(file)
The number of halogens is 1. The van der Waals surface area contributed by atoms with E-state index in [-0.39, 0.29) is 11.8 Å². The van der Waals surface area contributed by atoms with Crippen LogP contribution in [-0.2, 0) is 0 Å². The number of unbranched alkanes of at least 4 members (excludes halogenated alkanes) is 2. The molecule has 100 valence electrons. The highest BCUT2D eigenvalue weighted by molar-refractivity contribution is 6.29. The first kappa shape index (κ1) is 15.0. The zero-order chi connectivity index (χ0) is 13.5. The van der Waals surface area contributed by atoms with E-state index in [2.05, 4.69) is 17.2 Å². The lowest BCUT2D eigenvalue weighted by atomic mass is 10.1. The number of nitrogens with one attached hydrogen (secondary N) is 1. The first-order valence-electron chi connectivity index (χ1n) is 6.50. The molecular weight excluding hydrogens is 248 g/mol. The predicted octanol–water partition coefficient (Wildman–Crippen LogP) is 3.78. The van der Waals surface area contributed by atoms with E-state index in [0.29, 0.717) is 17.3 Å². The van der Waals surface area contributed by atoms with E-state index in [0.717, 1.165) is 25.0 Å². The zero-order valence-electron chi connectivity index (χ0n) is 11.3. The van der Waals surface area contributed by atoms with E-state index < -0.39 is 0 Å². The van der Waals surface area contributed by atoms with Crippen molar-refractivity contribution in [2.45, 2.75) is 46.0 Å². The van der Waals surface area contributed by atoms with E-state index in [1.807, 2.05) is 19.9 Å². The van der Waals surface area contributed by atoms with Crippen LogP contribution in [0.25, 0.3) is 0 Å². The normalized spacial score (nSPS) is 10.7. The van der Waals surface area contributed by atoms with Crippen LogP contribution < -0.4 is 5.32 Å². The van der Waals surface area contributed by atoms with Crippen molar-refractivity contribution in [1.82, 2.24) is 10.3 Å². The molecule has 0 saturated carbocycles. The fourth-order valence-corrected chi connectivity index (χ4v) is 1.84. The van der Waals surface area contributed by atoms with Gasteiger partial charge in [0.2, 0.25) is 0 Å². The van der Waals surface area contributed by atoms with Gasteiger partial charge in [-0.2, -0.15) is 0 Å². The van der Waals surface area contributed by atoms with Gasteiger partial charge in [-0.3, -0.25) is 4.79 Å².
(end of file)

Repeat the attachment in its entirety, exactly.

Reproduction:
The number of halogens is 1. The van der Waals surface area contributed by atoms with E-state index in [-0.39, 0.29) is 11.8 Å². The van der Waals surface area contributed by atoms with Crippen LogP contribution in [-0.2, 0) is 0 Å². The number of unbranched alkanes of at least 4 members (excludes halogenated alkanes) is 2. The molecule has 100 valence electrons. The highest BCUT2D eigenvalue weighted by molar-refractivity contribution is 6.29. The first kappa shape index (κ1) is 15.0. The zero-order chi connectivity index (χ0) is 13.5. The van der Waals surface area contributed by atoms with E-state index in [2.05, 4.69) is 17.2 Å². The lowest BCUT2D eigenvalue weighted by atomic mass is 10.1. The number of nitrogens with one attached hydrogen (secondary N) is 1. The first-order valence-electron chi connectivity index (χ1n) is 6.50. The molecular weight excluding hydrogens is 248 g/mol. The predicted octanol–water partition coefficient (Wildman–Crippen LogP) is 3.78. The van der Waals surface area contributed by atoms with E-state index in [0.29, 0.717) is 17.3 Å². The van der Waals surface area contributed by atoms with E-state index in [0.717, 1.165) is 25.0 Å². The zero-order valence-electron chi connectivity index (χ0n) is 11.3. The van der Waals surface area contributed by atoms with E-state index < -0.39 is 0 Å². The van der Waals surface area contributed by atoms with Crippen molar-refractivity contribution in [2.45, 2.75) is 46.0 Å². The van der Waals surface area contributed by atoms with E-state index in [1.807, 2.05) is 19.9 Å². The van der Waals surface area contributed by atoms with Crippen LogP contribution in [0.25, 0.3) is 0 Å². The normalized spacial score (nSPS) is 10.7. The van der Waals surface area contributed by atoms with Crippen LogP contribution < -0.4 is 5.32 Å². The van der Waals surface area contributed by atoms with Crippen molar-refractivity contribution in [1.82, 2.24) is 10.3 Å². The molecule has 0 saturated carbocycles. The fourth-order valence-corrected chi connectivity index (χ4v) is 1.84. The van der Waals surface area contributed by atoms with Gasteiger partial charge in [0.2, 0.25) is 0 Å². The van der Waals surface area contributed by atoms with Gasteiger partial charge in [-0.2, -0.15) is 0 Å². The van der Waals surface area contributed by atoms with Gasteiger partial charge in [-0.3, -0.25) is 4.79 Å².